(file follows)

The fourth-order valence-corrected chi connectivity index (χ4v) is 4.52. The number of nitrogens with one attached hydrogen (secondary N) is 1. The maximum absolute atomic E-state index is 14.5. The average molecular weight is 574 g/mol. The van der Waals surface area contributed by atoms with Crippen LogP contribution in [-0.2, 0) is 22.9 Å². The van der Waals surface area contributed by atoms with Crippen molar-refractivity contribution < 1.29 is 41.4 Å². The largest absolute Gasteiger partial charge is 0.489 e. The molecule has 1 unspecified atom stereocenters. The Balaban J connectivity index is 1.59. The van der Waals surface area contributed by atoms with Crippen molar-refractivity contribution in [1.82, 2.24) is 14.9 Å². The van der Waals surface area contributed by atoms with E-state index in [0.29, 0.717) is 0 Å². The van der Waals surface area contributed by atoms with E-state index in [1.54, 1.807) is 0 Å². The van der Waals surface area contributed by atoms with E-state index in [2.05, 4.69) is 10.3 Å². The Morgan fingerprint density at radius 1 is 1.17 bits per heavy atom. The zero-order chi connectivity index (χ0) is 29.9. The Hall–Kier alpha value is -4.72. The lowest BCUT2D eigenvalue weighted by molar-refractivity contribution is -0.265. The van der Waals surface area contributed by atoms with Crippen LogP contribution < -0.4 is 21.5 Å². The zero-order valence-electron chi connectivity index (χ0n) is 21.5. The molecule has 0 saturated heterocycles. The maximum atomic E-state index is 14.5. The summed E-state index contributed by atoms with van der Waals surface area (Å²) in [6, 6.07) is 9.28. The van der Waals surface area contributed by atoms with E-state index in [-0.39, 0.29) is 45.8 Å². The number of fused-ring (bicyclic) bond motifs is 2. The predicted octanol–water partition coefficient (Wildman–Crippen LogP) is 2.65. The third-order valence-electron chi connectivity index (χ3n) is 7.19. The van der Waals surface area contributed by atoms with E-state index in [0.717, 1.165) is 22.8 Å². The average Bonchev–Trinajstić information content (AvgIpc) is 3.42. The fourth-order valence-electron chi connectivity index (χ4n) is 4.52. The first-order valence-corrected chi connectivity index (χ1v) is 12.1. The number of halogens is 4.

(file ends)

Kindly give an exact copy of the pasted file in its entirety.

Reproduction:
The fourth-order valence-corrected chi connectivity index (χ4v) is 4.52. The number of nitrogens with one attached hydrogen (secondary N) is 1. The maximum absolute atomic E-state index is 14.5. The average molecular weight is 574 g/mol. The van der Waals surface area contributed by atoms with Crippen LogP contribution in [-0.2, 0) is 22.9 Å². The van der Waals surface area contributed by atoms with Crippen molar-refractivity contribution < 1.29 is 41.4 Å². The largest absolute Gasteiger partial charge is 0.489 e. The molecule has 1 unspecified atom stereocenters. The Balaban J connectivity index is 1.59. The van der Waals surface area contributed by atoms with Crippen molar-refractivity contribution in [1.82, 2.24) is 14.9 Å². The van der Waals surface area contributed by atoms with E-state index in [0.29, 0.717) is 0 Å². The van der Waals surface area contributed by atoms with E-state index in [1.54, 1.807) is 0 Å². The van der Waals surface area contributed by atoms with E-state index in [2.05, 4.69) is 10.3 Å². The Morgan fingerprint density at radius 1 is 1.17 bits per heavy atom. The zero-order chi connectivity index (χ0) is 29.9. The Hall–Kier alpha value is -4.72. The lowest BCUT2D eigenvalue weighted by molar-refractivity contribution is -0.265. The van der Waals surface area contributed by atoms with Crippen LogP contribution < -0.4 is 21.5 Å². The zero-order valence-electron chi connectivity index (χ0n) is 21.5. The molecule has 0 saturated heterocycles. The maximum atomic E-state index is 14.5. The summed E-state index contributed by atoms with van der Waals surface area (Å²) in [6, 6.07) is 9.28. The van der Waals surface area contributed by atoms with E-state index in [-0.39, 0.29) is 45.8 Å². The number of fused-ring (bicyclic) bond motifs is 2. The predicted octanol–water partition coefficient (Wildman–Crippen LogP) is 2.65. The third-order valence-electron chi connectivity index (χ3n) is 7.19. The van der Waals surface area contributed by atoms with E-state index in [0.717, 1.165) is 22.8 Å². The average Bonchev–Trinajstić information content (AvgIpc) is 3.42. The fourth-order valence-electron chi connectivity index (χ4n) is 4.52. The first-order valence-corrected chi connectivity index (χ1v) is 12.1. The number of halogens is 4.